<Profile of Shusuke Tomiyama>
Affiliated with KITAJIMAQUATICS, currently a graduate student at Waseda University
Started swimming at the age of one and a half. Retired from competitive swimming in March 2013. Started finswimming in June 2014, and in 2014 was selected for the World Championships for students only and participated in the first international competition. After that, he participated in international competitions as a regular representative for three years from 2016 to 2018, and at the 2018 World Championships, while serving as the men's captain, he made it to the final in the 4 x 200m relay for the first time in Japanese finswimming history.
“I started playing fins when I saw a college senior who was active in international competitions.”
I started finswimming after entering university. At first, I didn't really want to do it seriously (laughs). A senior of mine happened to be doing finswimming, so when I went to see him, he was giving a monofin class and I was impressed with how fast he was. That senior was at the level of representing Japan in international competitions, and when I saw him doing well, I wanted to stand in the same position as him, which is what led me to start fins in earnest. I started with beef fins, so I didn't know anything about mono fins. When I first put on the monofin, I thought, “Wow!
“I make sure that my busy day doesn’t affect my performance.”
While attending university, I also coach at KITAJIMAQUATICS and compete in finswimming competitions, so I almost never have a complete rest day. There are days when I don't practice, but I have a part-time job as a college or coach. So I try not to stay up late and affect my practice performance the next day. I almost never go to drinking parties. Basically, I go to bed at 12:00 every day, wake up at 6:30, practice in the morning, and then go to university. In the evenings, I take lessons as a coach and then practice on my own every day. I don't usually go to drinking parties, so I think people think I'm a bad guy (laughs).
“First of all, training to overcome weaknesses. Stretching is a must every day.”
Core training and stretches to improve spinal flexibility are a daily no-brainer. In finswimming, the posture of kicking and stretching is important, so I try to keep my chest and shoulders soft so that I can maintain that posture. My back tends to curl up, so I stretch it out to keep my back from getting stiff. What I keep in mind when training is that if it is a land training, I will apply a load that is close to the movement in the water, and I will put the same amount of load on the heart and lungs as when practicing in the water. First of all, I'm conscious of overcoming my weaknesses and then raising all of my stats after overcoming them.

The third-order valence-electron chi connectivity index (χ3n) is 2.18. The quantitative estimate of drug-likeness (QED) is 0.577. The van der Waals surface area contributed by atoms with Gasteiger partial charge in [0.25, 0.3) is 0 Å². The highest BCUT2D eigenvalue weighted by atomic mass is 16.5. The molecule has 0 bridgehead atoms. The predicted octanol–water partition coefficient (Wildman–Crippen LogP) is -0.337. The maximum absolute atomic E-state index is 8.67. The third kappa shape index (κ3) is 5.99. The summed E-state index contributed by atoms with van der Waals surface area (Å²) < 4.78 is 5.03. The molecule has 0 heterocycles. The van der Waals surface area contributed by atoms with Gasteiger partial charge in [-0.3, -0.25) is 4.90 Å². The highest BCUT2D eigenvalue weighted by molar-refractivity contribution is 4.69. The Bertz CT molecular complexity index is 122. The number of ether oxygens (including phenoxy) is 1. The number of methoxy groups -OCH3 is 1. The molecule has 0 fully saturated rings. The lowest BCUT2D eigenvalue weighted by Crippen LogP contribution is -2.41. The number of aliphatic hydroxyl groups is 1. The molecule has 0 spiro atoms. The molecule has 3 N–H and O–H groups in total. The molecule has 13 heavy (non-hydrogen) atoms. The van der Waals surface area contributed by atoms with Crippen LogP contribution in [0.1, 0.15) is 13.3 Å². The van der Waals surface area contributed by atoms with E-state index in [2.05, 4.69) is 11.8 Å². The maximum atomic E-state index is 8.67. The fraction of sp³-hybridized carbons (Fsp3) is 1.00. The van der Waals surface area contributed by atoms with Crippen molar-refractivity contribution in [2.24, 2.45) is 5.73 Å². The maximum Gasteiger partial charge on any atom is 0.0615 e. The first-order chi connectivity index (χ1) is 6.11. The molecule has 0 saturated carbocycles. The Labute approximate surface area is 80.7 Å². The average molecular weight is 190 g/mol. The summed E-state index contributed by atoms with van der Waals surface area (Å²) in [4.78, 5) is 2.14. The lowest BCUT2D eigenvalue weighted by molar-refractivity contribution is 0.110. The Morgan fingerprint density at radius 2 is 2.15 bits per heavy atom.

“If you do anything, you can achieve it. The desire to win is the biggest motivation.”
"If you do it, you can do it" is my motto. I believe that most things can be done if you put in the effort. In fact, when I first joined the Japanese national team two years ago, I was only selected for the relay, not for individual events. At that time, I thought, "I want to fight on my own!" As a result, I was able to do my best at the Japan Championships a year later, and I was able to win last year. And in the past year, we have practiced even higher levels of training. Once I win, I don't want to be number two. Winning is my biggest motivation. Since long ago, he has a strong fighting spirit and hates to lose. When I was in elementary school, I thought, "I want to be the tallest in my class!" and "I want to run the fastest!" I don't think you can win if you don't want to lose.
“I regretted not being able to produce good results due to my overconfidence.
It was a turning point for me to fall to the Japan national team in 2015. Until 2014, I was playing with beef fins, and since I was able to set decent times in practice, I thought that monofins would work as well. As a result of overconfidence that I would be able to make it to number 4 in the relay team, I think I didn't prepare enough to produce good results. It was really frustrating to hear people say, "You're weak in the real thing, aren't you?" From there, I changed my mind to practice so that I wouldn't lose to anyone. In order to win a race, you need not only ability but also [winning habit]. practice for the game. With the desire to overwhelm the surroundings from practice, I always practice with the feeling that my rival is next to me. Looking back, I think that it was precisely because of the frustration I felt at that time that I was able to create a foundation of feelings that led me to where I am now.
"Japan's first relay final in history. My future goal is to set an overwhelming record and become a world-class athlete."
After practicing like that, at the 2018 World Championships, I was able to advance to the finals in the 4x200m relay, which I had set as a team member since I became a member of the team for the first time. It was virtually the first time in the history of fin swimming in Japan. The three-year-old goal came true, and the four members cried a lot. At that time, all I really felt was "I did it!" I think it was a big difference whether I could stand on the stage of that final or not. From now on, I would like to race with the world's fastest riders. Japan doesn't have a good training environment, so I think it's necessary to make up for the difference in the amount of exercise in order to compete with players from around the world. My current goal is to create an overwhelming record that no one can beat in the 400m race to be held in January next year.
Shusuke Tomiyama (from Tokyo)
■Event: Fin swimming ■Instagram: https://www.instagram.com/shusuke_finswimming/